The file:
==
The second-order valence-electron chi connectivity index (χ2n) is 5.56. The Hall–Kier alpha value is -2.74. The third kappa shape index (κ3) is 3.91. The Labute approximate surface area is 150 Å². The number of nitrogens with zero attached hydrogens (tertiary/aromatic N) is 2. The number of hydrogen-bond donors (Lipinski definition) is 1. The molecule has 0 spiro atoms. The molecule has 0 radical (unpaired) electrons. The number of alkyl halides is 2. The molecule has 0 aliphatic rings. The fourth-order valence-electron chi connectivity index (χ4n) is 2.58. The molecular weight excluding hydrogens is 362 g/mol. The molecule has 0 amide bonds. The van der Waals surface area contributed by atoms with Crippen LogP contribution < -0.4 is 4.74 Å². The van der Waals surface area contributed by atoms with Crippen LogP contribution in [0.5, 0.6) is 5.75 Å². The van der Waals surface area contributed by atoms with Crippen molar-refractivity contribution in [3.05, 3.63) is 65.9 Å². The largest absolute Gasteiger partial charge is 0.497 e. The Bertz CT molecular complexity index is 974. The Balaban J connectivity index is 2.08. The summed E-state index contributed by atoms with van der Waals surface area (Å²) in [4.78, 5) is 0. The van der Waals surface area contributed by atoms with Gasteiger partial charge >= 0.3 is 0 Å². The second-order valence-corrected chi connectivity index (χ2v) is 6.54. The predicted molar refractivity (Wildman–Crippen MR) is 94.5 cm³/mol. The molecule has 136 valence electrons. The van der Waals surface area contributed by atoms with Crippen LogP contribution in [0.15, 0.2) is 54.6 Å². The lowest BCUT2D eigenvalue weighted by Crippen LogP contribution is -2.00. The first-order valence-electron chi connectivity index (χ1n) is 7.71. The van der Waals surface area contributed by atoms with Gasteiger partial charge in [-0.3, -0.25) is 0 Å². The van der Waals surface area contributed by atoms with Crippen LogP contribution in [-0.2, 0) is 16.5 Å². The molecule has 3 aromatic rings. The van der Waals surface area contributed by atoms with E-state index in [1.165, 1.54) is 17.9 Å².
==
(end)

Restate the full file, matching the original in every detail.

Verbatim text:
The second-order valence-electron chi connectivity index (χ2n) is 5.56. The Hall–Kier alpha value is -2.74. The third kappa shape index (κ3) is 3.91. The Labute approximate surface area is 150 Å². The number of nitrogens with zero attached hydrogens (tertiary/aromatic N) is 2. The number of hydrogen-bond donors (Lipinski definition) is 1. The molecule has 0 spiro atoms. The molecule has 0 radical (unpaired) electrons. The number of alkyl halides is 2. The molecule has 0 aliphatic rings. The fourth-order valence-electron chi connectivity index (χ4n) is 2.58. The molecular weight excluding hydrogens is 362 g/mol. The molecule has 0 amide bonds. The van der Waals surface area contributed by atoms with Crippen LogP contribution < -0.4 is 4.74 Å². The van der Waals surface area contributed by atoms with Crippen LogP contribution in [0.5, 0.6) is 5.75 Å². The van der Waals surface area contributed by atoms with Crippen molar-refractivity contribution in [3.05, 3.63) is 65.9 Å². The largest absolute Gasteiger partial charge is 0.497 e. The Bertz CT molecular complexity index is 974. The Balaban J connectivity index is 2.08. The summed E-state index contributed by atoms with van der Waals surface area (Å²) in [4.78, 5) is 0. The van der Waals surface area contributed by atoms with Gasteiger partial charge >= 0.3 is 0 Å². The second-order valence-corrected chi connectivity index (χ2v) is 6.54. The predicted molar refractivity (Wildman–Crippen MR) is 94.5 cm³/mol. The molecule has 136 valence electrons. The van der Waals surface area contributed by atoms with Crippen LogP contribution in [0.15, 0.2) is 54.6 Å². The lowest BCUT2D eigenvalue weighted by Crippen LogP contribution is -2.00. The first-order valence-electron chi connectivity index (χ1n) is 7.71. The van der Waals surface area contributed by atoms with Gasteiger partial charge in [-0.3, -0.25) is 0 Å². The van der Waals surface area contributed by atoms with Crippen LogP contribution in [-0.2, 0) is 16.5 Å². The molecule has 3 aromatic rings. The van der Waals surface area contributed by atoms with E-state index in [1.165, 1.54) is 17.9 Å².